Bhutan Braces for Tourism

 

Will it change an exotic kingdom?

Bhutan is fast emerging as a popular destination in a world hungry for new and exotic locales, but the growth of the country’s tourism sector threatens to undermine the culture for which the kingdom is famous.

Best known for measuring national development with its Gross National Happiness Index, Bhutan now wants the tourism sector to play a larger role in national development. Over the past four decades tourism has followed a policy of “high value, low volume” visitors. The government sets a daily all-encompassing US$250 tariff for each traveller, which is intended to limit the number of travelers but still attract significant foreign exchange.

“The government is taking a very good initiative to promote tourism in a way that we don’t want a lot of people in one go,” explained Tshering Tobgay, who owns a resort in the popular tourist destination of Paro.

Tobgay says the policy has avoided the excesses of mass tourism.

“This is a small country, we don’t [want] a lot of tourism to come in and spoil our culture and heritage likewise [sic] in other countries,” he says.

In 1974 Bhutan opened its doors for the first time to the outside world, welcoming fewer than 300 visitors to the isolated kingdom. Tourism today contributes more than US$2 million in annual revenue and the government hopes to boost arrivals to 100,000 by 2013.

“Tourism occupies one of the key priorities and attention of the government because of its potential to contribute toward a more equitable socio-economic development in terms of alleviation of poverty issues and employment generation,” said Kesang Wangdi, director general of Bhutan’s Tourism Council.

Although Bhutan’s GDP is among the highest in South Asia, one-third of the population is poor. Wangdi says that tourism can support local community development by improving the lives of everyday people such as taxi drivers and horse owners. But the strategy has also raised concerns. The tourism industry brings in is the second-highest foreign exchange earnings to hydro electricity sales to India.

“With the exception of hydropower we don’t have any other viable industry. So tourism is getting a lot of attention, but we also have to be careful that too much expectation is not put on tourism to solve all the issues,” says Thuji Dorji Nadik, also from the tourism council.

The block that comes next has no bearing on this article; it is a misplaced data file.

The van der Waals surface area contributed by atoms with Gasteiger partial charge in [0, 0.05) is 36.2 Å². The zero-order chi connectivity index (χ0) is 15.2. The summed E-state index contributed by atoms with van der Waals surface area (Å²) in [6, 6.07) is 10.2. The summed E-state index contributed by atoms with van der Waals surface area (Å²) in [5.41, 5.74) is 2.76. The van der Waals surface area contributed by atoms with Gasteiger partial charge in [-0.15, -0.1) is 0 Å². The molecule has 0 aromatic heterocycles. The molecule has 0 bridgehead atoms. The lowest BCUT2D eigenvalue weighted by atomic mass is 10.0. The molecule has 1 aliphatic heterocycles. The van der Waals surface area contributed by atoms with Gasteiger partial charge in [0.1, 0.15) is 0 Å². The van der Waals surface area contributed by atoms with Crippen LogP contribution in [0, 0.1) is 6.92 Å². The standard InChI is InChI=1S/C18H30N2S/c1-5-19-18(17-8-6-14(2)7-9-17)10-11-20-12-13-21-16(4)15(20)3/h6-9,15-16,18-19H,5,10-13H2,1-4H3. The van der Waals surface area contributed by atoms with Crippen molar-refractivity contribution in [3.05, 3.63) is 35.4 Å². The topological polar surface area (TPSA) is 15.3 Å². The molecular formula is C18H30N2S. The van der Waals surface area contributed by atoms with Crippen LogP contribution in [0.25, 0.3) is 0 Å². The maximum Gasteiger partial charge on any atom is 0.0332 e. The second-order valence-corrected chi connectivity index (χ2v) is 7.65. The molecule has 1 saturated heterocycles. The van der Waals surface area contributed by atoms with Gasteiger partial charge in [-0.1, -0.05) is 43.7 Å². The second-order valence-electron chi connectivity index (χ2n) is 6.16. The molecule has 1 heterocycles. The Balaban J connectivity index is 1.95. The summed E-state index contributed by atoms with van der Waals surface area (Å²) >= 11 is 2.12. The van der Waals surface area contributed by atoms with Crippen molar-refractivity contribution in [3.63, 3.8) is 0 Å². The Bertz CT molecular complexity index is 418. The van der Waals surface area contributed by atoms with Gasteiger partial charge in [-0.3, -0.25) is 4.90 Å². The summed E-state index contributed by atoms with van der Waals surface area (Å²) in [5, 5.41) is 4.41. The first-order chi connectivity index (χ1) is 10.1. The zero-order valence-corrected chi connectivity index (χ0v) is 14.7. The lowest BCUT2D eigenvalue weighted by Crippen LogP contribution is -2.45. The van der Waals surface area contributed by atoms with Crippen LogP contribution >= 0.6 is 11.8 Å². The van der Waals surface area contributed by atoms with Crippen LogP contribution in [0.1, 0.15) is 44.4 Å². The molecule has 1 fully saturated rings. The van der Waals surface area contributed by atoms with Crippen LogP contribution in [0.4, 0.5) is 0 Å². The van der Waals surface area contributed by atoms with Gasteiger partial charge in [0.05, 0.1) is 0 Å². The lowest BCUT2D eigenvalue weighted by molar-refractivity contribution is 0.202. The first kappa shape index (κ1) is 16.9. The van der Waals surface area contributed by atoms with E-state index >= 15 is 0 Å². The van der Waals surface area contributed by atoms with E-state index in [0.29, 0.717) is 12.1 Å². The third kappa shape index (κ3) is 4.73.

Bhutan’s latest tourist marketing slogan is “happiness is a place.” The capital Thimphu and western city of Paro are the most important centers for tourism, with a sacred Buddhist monastery overlooking the Paro valley a must-see destination.

“There is almost a ‘Bhutan myth’ that is as much perception as it is reality,” says Rick Antonson, president of Tourism Vancouver.

“A significant challenge for Bhutan will be the pressure from mainstream tourism investors and developers [who] would willing be mere profiteers from the Bhutan image and in the course of five years could tarnish the reputation,” he says.

With tourism demand increasing, the national carrier DrukAir recently purchased an additional aircraft, adding to a fleet of six. The airline has also launched domestic services, but additional infrastructure will be needed to meet rising demand, says resort manager Julie Beattie.

“There’s a lot of infrastructure that needs to be built to support 100,000 people coming in. You’ve got to look at that from airport facilities, then hotels,” she says, adding that infrastructure must be spread out evenly across the country.

Already worrying signs are emerging of tourism’s intrusion into Bhutan’s pristine environment, which has 72 percent under forest cover.

“Many tourists told us that if we don’t take care of the trash on the trekking routes or the waste in the cities they won’t spend $250 a day to see this rubbish,” say Bhutan’s Economics Minister Lyonpo Khandu Wangchuk. “So our tourism industry is to be now totally dependent on how we manage and how we do the things correctly.”.

Looking over the snow-capped mountains of Che Li La Pass, Bhutan Tourism Council guide Phuntsho Gyeltshen, says that preserving Bhutan’s culture is vital to the industry’s future.

“When people hear about Bhutan they relate to high mountains, the culture and the tradition. Bhutan is still one of those places we probably dream of or wish to see at some point in our lives,” he says as Buddhist prayer flags flutter violently beside him. “We must preserve it.”

(This article was first broadcast on Asia Calling, a regional current affairs radio program produced by Indonesia’s independent radio news agency. Visit www.asiacalling.org.)

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